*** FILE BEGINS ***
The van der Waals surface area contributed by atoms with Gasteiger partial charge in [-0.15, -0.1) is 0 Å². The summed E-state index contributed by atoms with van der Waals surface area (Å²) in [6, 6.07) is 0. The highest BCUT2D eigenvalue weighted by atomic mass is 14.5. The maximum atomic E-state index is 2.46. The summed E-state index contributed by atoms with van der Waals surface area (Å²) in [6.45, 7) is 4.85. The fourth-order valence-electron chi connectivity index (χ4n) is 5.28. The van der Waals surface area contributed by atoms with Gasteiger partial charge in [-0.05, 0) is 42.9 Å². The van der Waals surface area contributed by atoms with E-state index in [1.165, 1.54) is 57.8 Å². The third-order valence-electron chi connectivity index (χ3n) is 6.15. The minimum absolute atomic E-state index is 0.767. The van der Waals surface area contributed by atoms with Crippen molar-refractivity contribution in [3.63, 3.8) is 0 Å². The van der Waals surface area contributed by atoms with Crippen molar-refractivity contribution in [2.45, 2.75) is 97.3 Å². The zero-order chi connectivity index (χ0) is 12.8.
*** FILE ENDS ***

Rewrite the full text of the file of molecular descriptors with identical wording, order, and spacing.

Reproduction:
The van der Waals surface area contributed by atoms with Gasteiger partial charge in [-0.15, -0.1) is 0 Å². The summed E-state index contributed by atoms with van der Waals surface area (Å²) in [6, 6.07) is 0. The highest BCUT2D eigenvalue weighted by atomic mass is 14.5. The maximum atomic E-state index is 2.46. The summed E-state index contributed by atoms with van der Waals surface area (Å²) in [6.45, 7) is 4.85. The fourth-order valence-electron chi connectivity index (χ4n) is 5.28. The van der Waals surface area contributed by atoms with Gasteiger partial charge in [-0.05, 0) is 42.9 Å². The van der Waals surface area contributed by atoms with E-state index in [1.165, 1.54) is 57.8 Å². The third-order valence-electron chi connectivity index (χ3n) is 6.15. The minimum absolute atomic E-state index is 0.767. The van der Waals surface area contributed by atoms with Crippen molar-refractivity contribution in [3.63, 3.8) is 0 Å². The van der Waals surface area contributed by atoms with Crippen molar-refractivity contribution in [2.45, 2.75) is 97.3 Å². The zero-order chi connectivity index (χ0) is 12.8.